|Publication number||US6299772 B1|
|Application number||US 09/431,845|
|Publication date||Oct 9, 2001|
|Filing date||Nov 2, 1999|
|Priority date||Oct 10, 1996|
|Publication number||09431845, 431845, US 6299772 B1, US 6299772B1, US-B1-6299772, US6299772 B1, US6299772B1|
|Inventors||Mark D. Huschke, Glen W. Peterson, Michael S. Koreltz|
|Original Assignee||The Dow Chemical Company|
|Export Citation||BiBTeX, EndNote, RefMan|
|Patent Citations (20), Non-Patent Citations (11), Referenced by (35), Classifications (22), Legal Events (4)|
|External Links: USPTO, USPTO Assignment, Espacenet|
This application is a continuation-in-part of application Ser. No. 09/014,488, filed Jan. 28, 1998, now U.S. Pat. No. 6,066,254 which is a continuation of application Ser. No. 08/728,810, filed Oct. 10, 1996, now abandoned.
The present invention concerns fluid filter assemblies and assembly components including a filter element, a housing and a fluid seal. More particularly, the present invention concerns improved fluid filter assemblies and components in which the fluid seal is an integral part of either the filter element or the housing.
Fluid filter assemblies are used in a wide variety of applications ranging in scale from the industrial processing of liquids and gases to the residential purification of drinking water. In general, such fluid filtration devices are comprised of a filter element, a housing and a fluid seal. The purpose of the fluid seal is to ensure that fluid entering the housing is directed through the filter assembly in a predetermined path, viz., through the filter element.
Traditionally, fluid seals are discrete parts, such as skirted gaskets, which engage the outer surface of the filter element and the inner surface of the housing. These seals are usually secured to the filter element with an adhesive tape or an adhesive; see, for example, U.S. Pat. No. 5,389,260. The process for applying these seals tends to be very labor intensive and suffers from the associated ergonomic, quality and training implications. With the skirted gasket, fluid pressure between the skirt and the filter element tends to force the seal away from the element, thus threatening the integrity of the seal. This is particularly troublesome if the seal is secured to the filter element by taping. Furthermore, the typically narrow width of a skirted gasket leaves the integrity of the seal susceptible to disruption by surface imperfections and particulate contamination. Yet another disadvantage of the taped-on seal is the tendency to fold back when inserted into the housing, once again threatening the integrity of the seal and the overall performance of the filter assembly. When the integrity of the fluid seal is compromised, the feed stream can bypass the filter element and weaken the performance of the element. With reverse osmosis elements, such leakage results in ion rejection rates and permeate flow rates being less than optimal.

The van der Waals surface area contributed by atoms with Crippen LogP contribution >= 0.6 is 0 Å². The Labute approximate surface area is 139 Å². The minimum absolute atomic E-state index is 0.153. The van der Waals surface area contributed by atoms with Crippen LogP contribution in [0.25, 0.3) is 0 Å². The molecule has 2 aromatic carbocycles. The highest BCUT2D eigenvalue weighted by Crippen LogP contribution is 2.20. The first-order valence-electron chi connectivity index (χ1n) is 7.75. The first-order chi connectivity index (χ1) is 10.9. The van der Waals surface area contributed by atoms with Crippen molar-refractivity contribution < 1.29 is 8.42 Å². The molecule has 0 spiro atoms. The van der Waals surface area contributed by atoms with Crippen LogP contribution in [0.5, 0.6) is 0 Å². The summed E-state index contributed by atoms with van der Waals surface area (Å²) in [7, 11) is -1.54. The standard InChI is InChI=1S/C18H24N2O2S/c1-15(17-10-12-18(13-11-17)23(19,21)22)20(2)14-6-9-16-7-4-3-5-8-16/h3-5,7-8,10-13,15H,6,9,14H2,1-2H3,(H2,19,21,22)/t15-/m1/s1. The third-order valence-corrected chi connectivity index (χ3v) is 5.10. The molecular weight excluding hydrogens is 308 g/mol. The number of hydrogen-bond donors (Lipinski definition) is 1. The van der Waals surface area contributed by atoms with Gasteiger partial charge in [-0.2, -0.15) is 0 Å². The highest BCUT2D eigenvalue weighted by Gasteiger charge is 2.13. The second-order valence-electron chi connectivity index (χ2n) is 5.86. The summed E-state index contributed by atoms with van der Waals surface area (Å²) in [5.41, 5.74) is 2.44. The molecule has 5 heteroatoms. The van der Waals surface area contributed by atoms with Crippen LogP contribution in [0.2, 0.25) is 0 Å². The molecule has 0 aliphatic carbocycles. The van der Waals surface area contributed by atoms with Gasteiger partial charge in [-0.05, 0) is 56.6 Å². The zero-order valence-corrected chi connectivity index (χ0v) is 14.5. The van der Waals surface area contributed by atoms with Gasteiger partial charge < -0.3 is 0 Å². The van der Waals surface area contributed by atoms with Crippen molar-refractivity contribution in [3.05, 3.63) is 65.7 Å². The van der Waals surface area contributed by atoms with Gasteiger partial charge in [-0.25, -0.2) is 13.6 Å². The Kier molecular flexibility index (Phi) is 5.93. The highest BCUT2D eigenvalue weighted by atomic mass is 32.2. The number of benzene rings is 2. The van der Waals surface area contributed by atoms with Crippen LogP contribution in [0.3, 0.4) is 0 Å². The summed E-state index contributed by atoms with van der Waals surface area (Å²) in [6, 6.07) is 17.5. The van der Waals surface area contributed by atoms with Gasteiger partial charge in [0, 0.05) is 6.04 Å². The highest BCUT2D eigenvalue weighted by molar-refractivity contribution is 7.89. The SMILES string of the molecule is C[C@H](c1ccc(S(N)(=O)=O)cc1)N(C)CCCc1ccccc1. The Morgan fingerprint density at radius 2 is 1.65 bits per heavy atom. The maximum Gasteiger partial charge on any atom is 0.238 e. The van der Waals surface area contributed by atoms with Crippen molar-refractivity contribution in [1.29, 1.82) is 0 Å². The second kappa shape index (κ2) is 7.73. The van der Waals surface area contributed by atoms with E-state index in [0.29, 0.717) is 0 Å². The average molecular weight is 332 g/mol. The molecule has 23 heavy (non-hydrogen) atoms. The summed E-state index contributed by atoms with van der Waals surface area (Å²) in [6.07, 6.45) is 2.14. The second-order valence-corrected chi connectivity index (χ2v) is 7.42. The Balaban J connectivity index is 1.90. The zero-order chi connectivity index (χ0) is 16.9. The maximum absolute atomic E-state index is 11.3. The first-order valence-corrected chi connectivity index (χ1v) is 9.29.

It would be desirable to have a fluid filter assembly whose production more easily lends itself to automation, particularly with respect to the incorporation of the fluid seal. It would also be desirable to have a fluid filter assembly in which the integrity of the fluid seal was more reliable and less susceptible to damage or deformation during installation and operation.
It has now been found that a filter assembly in which the fluid seal becomes an integral part of the filter element or the housing reduces the risk of the fluid seal folding back during installation and concomitantly increases the reliability of the seal. In reverse osmosis systems, because of the increased performance and reliability of the seal, ion rejection is significantly improved. Furthermore, by incorporating the fluid seal as an integral part of the filter element or the housing, the manufacturing process for the filter assembly and its constituent elements is more easily automated. Thus, the present invention concerns an improved fluid filter assembly of (a) a filter element having an outer surface, (b) a housing having an inner surface spaced from the outer surface of the filter element and (c) a seal between the outer surface of the filter element and the inner surface of the housing which directs fluid through the filter element, wherein the improvement comprises the seal being an integral part of the outer surface of the filter element or the inner surface of the housing. More particularly, the present invention concerns an improved fluid filter assembly of (a) a filter element, consisting of a cartridge filter of granular adsorbents or a hollow fiber or spiral wound membrane element, having an outer surface, (b) a housing having an inner surface spaced from the outer surface of the filter element and (c) a seal between the outer surface of the filter element and the inner surface of the housing which directs fluid through the filter element, wherein the improvement comprises the seal being a material incorporated as an integral part of the outer surface of the filter element or the inner surface of the housing.